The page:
Hardware Retailing

FEB 2018

Hardware Retailing magazine is the pre-eminent how-to management magazine for small business owners and managers in the home improvement retailing industry.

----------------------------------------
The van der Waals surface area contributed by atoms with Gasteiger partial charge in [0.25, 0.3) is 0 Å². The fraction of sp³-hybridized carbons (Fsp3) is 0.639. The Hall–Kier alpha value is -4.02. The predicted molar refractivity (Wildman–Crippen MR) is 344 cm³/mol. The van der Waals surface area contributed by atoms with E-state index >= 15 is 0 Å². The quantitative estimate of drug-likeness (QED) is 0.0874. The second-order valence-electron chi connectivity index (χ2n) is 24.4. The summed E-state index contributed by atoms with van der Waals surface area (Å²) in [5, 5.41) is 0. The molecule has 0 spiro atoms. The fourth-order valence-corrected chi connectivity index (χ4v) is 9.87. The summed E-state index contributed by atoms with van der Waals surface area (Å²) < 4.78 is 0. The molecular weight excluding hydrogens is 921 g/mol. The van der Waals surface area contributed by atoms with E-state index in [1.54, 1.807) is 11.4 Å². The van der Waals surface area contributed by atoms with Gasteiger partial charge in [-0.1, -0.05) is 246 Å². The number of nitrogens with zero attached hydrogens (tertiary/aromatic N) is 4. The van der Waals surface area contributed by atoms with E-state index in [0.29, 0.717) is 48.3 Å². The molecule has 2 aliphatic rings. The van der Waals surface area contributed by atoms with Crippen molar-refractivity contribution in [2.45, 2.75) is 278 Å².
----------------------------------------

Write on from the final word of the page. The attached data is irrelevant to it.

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HARDWARE RETAILING | February 2018 54 The cleaning category can be a great source of add-on sales. And with big-box chains and grocery stores grabbing a large share of the cleaning market, it's important to carve out your own place. To gain a better understanding of the trends influencing the category, Hardware Retailing reached out to Melissa Maker, an entrepreneur, author and cleaning expert who films how-to videos on her YouTube channel, Clean My Space. Maker's original distaste for cleaning has since transformed into a passion that has transcended most areas of her career. For more from Maker, read this Q&A at TheRedT.com/clean-expert. Here she shares five tips you can use to attract customers to your cleaning aisle, educate them on cleaning techniques and offer expert advice, while also empowering them in the ability to take on this lifelong household duty in the process. 1. Become the expert. When Maker graduated from business school, she decided to start a company that filled a need in Toronto. Although she pictured a different path, the necessity of cleaning turned into a great idea— a cleaning service. "I learned everything I could about cleaning even though it didn't make me happy," she says. "But then my opinion started to change. The knowledge I've picked up along the way helps me show people the quickest, easiest way to clean in order to have more time to do the things they love." 2. Decode the aisle. Maker says a challenge many consumers face when heading to the cleaning aisle is knowing which products to buy for different areas of the home. That's where the retailer can step in and help, she says. "When consumers go to the cleaning aisle in a store, they often look like deer in headlights," Maker says. "Cleaning is a life skill, and if you're able to share the products, tools and techniques they'll need, they'll return again in the future." 3. Stock their mop bucket. To draw attention to the category and help get customers started, an endcap featuring must-have cleaning products is a great idea. The must-have products Maker recommends include microfiber cloths, a scrub brush, a vacuum, a spray bottle, a squeegee and a mop and bucket. For an extra level of DIY, she recommends carrying baking soda, dish soap and extra-strength vinegar so customers can try their hand at making their own cleaning solutions. For more on building strong endcaps, check out Page 82. 4. Show them how to clean. Consumers don't always take the time to read instructions. Showing them how to use products can make a big difference. "People need coaching on how products work and from that, they'll be more likely to try new products," she says. "In-store demos are a great option. However, to become a resource for a wider audience, retailers can share videos with their followers on social media from experts like myself. Or they can create their own videos to share online and direct customers back to their store." 5. Create a curated shopping experience. Maker suggests retailers and their employees test out products at home so they can give firsthand accounts to customers of how a product works. To make the cleaning aisle a place for customers to explore and discover new products, she suggests placing callout signs by products that are new, unique or an employee favorite. "By listing something that gives basic information about a product and why it works, the consumer will give it a chance rather than just choosing the items they know from TV," she says. 5 Ways to Wow Customers in Cleaning Photo courtesy of Shayne Grey

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